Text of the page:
IN RE: HOTI ENTERPRISES, L.P.
VICTOR DEDVUKAJ, Debtor-Appellant,
GECMC 2007 C-1 BURNETT STREET, LLC, Creditor-Appellee. [*]
United States Court of Appeals, Second Circuit.
July 6, 2015.
ARNOLD E. DIJOSEPH, III, Arnold E. DiJoseph, P.C., New York, NY., for Debtor-Appellant.
GEORGE B. SOUTH, III (Daniel G. Egan, on the brief), DLA Piper LLP (US), New York, NY., for Creditor-Appellee.
PRESENT: JOSÉ A. CABRANES, ROSEMARY S. POOLER, CHRISTOPHER F. DRONEY, Circuit Judges.
Rulings by summary order do not have precedential effect. Citation to a summary order filed on or after January 1, 2007, is permitted and is governed by Federal Rule of Appellate Procedure 32.1 and this Court’s Local Rule 32.1.1. When citing a summary order in a document filed with this Court, a party must cite either the Federal Appendix or an electronic database (with the notation “summary order”). A party citing a summary order must serve a copy of it on any party not represented by counsel.
UPON DUE CONSIDERATION WHEREOF, IT IS HEREBY ORDERED, ADJUDGED, AND DECREED that the judgment of the District Court be and hereby is AFFIRMED.
Debtor-Appellant Victor Dedvukaj challenges a judgment of the District Court affirming the judgment of the U.S. Bankruptcy Court (Robert D. Drain, U.S.B.J.), which in turn had approved and directed payment of $256,774.69 in damages by Dedvukaj and the debtor corporations (the April 15, 2013 “Payment Order”). The Bankruptcy Court had issued the Payment Order after finding that Dedvukaj, and the debtor corporations of which he was a principal, violated the terms of a previous order confirming the Chapter 11 Plan of Reorganization and multiple subsequent contempt orders. We assume the parties’ familiarity with the underlying facts, the procedural history of the case, and the issues on appeal.
We review the Bankruptcy Court’s findings of fact for clear error, its conclusions of law de novo, and its orders awarding costs, attorney’s fees, and damages for abuse of discretion. In re Bayshore Wire Prods. Corp., 209 F.3d 100, 103 (2d Cir. 2000) . A court abuses its discretion “if it based its ruling on an erroneous view of the law or on a clearly erroneous assessment of the evidence, or rendered a decision that cannot be located within the range of permissible decisions.” In re Sims, 534 F.3d 117, 132 (2d Cir. 2008) (internal citations and quotation marks omitted).
On appeal, Dedvukaj challenges only the Payment Order, which he contends was unduly onerous and non-compliant with the standards for civil contempt damages. Specifically, Dedvukaj argues that the attorney’s fees and expenses awarded as damages were excessive and that the Bankruptcy Court failed to consider his financial circumstances as required by law. Both arguments are unavailing.
The record reflects that the Bankruptcy Court carefully and independently reviewed the attorney time and expense reports to ensure that they were reasonable and commensurate with the tasks undertaken and the hourly rates of competitors in the marketplace. Dedvukaj’s claim that the Bankruptcy Court merely “rubber stamped” the requested fees, see Appellant’s Reply Br. at 3, is directly contradicted by the record reflecting the Bankruptcy Court’s thorough assessment of the submitted time records, identification of vague and unreimbursable entries amounting to approximately ten percent of requested damages, and commensurate reduction of the damages awarded in the Payment Order. Indeed, even Dedvukaj himself concedes that the Court “pa[id] attention” to issues of reasonableness of fees, customary rates, and inapplicable entries. See Appellant’s Br. at 10-11. We identify neither clearly erroneous fact-finding nor abuse of discretion in the Bankruptcy Court’s assessment of fees.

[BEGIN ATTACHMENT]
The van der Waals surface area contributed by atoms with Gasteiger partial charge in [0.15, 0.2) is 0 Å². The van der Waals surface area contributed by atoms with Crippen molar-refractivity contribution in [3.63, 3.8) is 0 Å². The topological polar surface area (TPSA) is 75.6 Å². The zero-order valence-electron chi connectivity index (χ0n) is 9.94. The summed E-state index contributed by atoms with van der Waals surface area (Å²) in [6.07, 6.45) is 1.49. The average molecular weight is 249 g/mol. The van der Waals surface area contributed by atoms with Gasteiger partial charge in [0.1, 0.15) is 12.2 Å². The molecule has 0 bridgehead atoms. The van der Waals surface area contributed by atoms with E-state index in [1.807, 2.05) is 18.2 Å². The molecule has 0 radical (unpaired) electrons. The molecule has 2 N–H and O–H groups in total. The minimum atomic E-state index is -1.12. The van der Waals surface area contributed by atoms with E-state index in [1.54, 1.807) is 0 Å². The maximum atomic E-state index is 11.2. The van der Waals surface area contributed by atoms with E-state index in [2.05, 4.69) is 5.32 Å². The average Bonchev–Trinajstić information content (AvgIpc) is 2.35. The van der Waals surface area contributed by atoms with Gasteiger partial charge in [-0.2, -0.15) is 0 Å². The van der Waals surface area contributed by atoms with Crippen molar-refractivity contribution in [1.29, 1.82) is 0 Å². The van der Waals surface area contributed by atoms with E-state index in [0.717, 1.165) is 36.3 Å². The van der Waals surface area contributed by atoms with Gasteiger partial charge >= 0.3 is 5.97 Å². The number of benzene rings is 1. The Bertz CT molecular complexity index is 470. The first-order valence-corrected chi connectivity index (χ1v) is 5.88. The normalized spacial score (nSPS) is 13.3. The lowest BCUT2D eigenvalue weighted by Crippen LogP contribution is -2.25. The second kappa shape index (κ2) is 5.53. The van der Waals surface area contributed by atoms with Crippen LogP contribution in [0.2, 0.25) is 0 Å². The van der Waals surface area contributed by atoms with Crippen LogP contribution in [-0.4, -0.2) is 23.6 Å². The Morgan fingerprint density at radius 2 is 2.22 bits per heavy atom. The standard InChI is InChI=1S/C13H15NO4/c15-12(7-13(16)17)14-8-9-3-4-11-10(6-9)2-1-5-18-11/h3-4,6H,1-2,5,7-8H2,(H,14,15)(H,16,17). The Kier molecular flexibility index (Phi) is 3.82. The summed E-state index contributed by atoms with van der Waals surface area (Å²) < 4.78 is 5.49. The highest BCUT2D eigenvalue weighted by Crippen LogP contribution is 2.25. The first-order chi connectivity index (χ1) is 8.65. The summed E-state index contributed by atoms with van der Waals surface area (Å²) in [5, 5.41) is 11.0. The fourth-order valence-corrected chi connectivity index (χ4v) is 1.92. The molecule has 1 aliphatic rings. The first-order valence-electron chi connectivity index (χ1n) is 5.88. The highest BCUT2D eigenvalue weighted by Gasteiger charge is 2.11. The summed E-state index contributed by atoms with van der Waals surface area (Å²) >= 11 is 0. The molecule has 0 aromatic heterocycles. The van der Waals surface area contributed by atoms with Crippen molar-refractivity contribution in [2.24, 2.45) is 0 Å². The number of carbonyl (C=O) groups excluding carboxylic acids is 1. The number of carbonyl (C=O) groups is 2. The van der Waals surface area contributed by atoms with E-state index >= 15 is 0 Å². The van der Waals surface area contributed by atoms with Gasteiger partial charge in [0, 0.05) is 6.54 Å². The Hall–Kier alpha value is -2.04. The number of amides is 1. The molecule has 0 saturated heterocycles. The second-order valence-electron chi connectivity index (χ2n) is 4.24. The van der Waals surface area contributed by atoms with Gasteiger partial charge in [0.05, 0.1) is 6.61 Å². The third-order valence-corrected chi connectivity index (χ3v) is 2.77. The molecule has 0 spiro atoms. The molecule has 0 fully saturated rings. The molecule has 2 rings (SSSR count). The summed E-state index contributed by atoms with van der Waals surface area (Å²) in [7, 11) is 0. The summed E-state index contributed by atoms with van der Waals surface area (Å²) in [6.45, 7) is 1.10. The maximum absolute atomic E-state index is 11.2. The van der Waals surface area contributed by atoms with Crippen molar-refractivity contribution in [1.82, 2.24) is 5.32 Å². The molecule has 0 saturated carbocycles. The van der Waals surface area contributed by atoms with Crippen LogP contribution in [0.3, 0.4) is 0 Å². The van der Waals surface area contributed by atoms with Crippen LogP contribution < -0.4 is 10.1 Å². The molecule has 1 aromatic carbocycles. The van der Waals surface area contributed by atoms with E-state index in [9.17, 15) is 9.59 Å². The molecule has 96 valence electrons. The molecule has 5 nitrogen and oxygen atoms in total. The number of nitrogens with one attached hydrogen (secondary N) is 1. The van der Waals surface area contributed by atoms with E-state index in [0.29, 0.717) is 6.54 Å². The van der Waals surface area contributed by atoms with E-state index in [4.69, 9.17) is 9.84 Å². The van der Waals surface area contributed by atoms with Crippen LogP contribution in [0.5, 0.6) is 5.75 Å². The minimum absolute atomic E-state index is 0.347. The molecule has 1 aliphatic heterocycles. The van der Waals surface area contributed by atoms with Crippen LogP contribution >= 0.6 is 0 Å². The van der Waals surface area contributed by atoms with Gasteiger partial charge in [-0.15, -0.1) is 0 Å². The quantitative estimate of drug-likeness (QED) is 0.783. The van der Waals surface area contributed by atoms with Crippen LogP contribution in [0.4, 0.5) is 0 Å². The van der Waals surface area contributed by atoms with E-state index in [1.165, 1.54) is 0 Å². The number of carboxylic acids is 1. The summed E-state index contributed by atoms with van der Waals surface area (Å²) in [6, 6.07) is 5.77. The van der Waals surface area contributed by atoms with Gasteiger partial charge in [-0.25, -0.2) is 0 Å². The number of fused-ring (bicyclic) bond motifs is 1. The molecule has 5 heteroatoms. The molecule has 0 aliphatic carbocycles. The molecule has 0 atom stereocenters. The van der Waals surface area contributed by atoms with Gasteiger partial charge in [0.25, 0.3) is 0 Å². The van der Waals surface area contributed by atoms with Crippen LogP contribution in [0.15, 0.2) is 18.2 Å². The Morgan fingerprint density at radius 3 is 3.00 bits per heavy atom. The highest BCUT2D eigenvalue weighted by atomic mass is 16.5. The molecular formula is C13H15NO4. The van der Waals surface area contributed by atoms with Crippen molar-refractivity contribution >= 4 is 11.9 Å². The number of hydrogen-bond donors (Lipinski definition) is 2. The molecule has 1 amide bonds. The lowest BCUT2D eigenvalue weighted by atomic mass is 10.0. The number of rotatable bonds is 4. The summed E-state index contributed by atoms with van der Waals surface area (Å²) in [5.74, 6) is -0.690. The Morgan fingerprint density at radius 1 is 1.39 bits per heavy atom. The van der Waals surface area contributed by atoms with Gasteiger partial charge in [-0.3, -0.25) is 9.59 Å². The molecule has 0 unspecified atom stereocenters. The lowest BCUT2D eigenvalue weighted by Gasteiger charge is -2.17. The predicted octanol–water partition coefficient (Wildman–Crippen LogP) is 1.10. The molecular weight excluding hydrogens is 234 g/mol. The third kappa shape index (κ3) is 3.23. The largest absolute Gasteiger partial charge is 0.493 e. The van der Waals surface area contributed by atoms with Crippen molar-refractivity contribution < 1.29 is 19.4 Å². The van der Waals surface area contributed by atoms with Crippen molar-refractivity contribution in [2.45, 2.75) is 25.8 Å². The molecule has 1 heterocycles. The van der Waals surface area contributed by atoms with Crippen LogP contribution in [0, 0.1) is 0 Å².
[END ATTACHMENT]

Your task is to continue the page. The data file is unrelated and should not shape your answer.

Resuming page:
Dedvukaj’s second argument—that the Bankruptcy Court failed to consider his financial condition as required by law—is premised on a fundamental misreading of the Supreme Court case on which he himself bases his claim. Dedvukaj appears to confuse the type of compensatory damages levied here with punitive sanctions imposed to coerce compliance with a court’s order, only the latter of which requires a court to “consider the amount of defendant’s financial resources and the consequent seriousness of the burden to that particular defendant.” United States v. United Mine Workers of Am., 330 U.S. 258, 304 (1947) . Since the Bankruptcy Court here explicitly “grant[ed] remedial sanctions but not coercive ones,” App’x at 209, its focus on evidence of loss and reasonableness, rather than Dedvukaj’s financial circumstances, was entirely proper. 
We have considered all of the arguments raised by Debtor-Appellant on appeal and find them to be without merit. For the foregoing reasons, we AFFIRM the judgment of the District Court.
[*] The Clerk of Court is directed to amend the official caption to conform with the above, reflecting the fact that the instant appeal is brought solely by Debtor-Appellant Victor Dedvukaj.
 Apart from the merits as stated above, it bears noting that this argument was raised neither before the Bankruptcy Court nor before the District Court. Our “well-established general rule that an appellate court will not consider an issue raised for the first time on appeal” thus forms a separate basis for discounting this argument. Bogle-Assegai v. Connecticut, 470 F.3d 498, 504 (2d Cir. 2006) (internal quotation marks and citation omitted); see also In re McKenna, 238 F.3d 186, 187 (2d Cir. 2001), as amended (May 1, 2001) (“[A party’s] failure to raise [an] argument . . . at the bankruptcy court level and the district court level constitutes waiver.”).
Save trees – read court opinions online on Google Scholar.